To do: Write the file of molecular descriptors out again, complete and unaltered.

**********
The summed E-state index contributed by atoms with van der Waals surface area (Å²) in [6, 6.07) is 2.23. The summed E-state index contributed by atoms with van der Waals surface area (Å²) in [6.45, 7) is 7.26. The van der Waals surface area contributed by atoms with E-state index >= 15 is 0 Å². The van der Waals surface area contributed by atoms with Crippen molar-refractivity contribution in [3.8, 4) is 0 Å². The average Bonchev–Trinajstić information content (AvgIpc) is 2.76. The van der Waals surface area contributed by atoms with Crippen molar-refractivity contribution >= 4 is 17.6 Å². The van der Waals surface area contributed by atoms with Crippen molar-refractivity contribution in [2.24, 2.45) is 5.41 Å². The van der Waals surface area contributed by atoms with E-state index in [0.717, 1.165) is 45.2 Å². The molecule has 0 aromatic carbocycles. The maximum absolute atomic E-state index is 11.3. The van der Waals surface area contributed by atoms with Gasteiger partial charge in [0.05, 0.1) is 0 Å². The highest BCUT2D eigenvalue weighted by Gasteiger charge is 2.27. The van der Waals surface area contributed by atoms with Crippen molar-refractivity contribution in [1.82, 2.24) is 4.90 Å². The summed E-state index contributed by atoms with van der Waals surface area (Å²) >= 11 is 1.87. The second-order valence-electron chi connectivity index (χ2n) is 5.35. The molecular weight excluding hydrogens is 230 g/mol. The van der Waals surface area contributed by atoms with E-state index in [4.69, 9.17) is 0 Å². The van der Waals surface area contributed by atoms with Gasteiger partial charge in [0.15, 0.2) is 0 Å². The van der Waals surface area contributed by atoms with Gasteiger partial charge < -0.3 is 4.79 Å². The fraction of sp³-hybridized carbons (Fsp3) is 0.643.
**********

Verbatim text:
The summed E-state index contributed by atoms with van der Waals surface area (Å²) in [6, 6.07) is 2.23. The summed E-state index contributed by atoms with van der Waals surface area (Å²) in [6.45, 7) is 7.26. The van der Waals surface area contributed by atoms with E-state index >= 15 is 0 Å². The van der Waals surface area contributed by atoms with Crippen molar-refractivity contribution in [3.8, 4) is 0 Å². The average Bonchev–Trinajstić information content (AvgIpc) is 2.76. The van der Waals surface area contributed by atoms with Crippen molar-refractivity contribution >= 4 is 17.6 Å². The van der Waals surface area contributed by atoms with Crippen molar-refractivity contribution in [2.24, 2.45) is 5.41 Å². The van der Waals surface area contributed by atoms with E-state index in [0.717, 1.165) is 45.2 Å². The molecule has 0 aromatic carbocycles. The maximum absolute atomic E-state index is 11.3. The van der Waals surface area contributed by atoms with Gasteiger partial charge in [0.05, 0.1) is 0 Å². The highest BCUT2D eigenvalue weighted by Gasteiger charge is 2.27. The van der Waals surface area contributed by atoms with Crippen molar-refractivity contribution in [1.82, 2.24) is 4.90 Å². The summed E-state index contributed by atoms with van der Waals surface area (Å²) >= 11 is 1.87. The second-order valence-electron chi connectivity index (χ2n) is 5.35. The molecular weight excluding hydrogens is 230 g/mol. The van der Waals surface area contributed by atoms with E-state index in [4.69, 9.17) is 0 Å². The van der Waals surface area contributed by atoms with Gasteiger partial charge in [0.15, 0.2) is 0 Å². The van der Waals surface area contributed by atoms with Gasteiger partial charge < -0.3 is 4.79 Å². The fraction of sp³-hybridized carbons (Fsp3) is 0.643.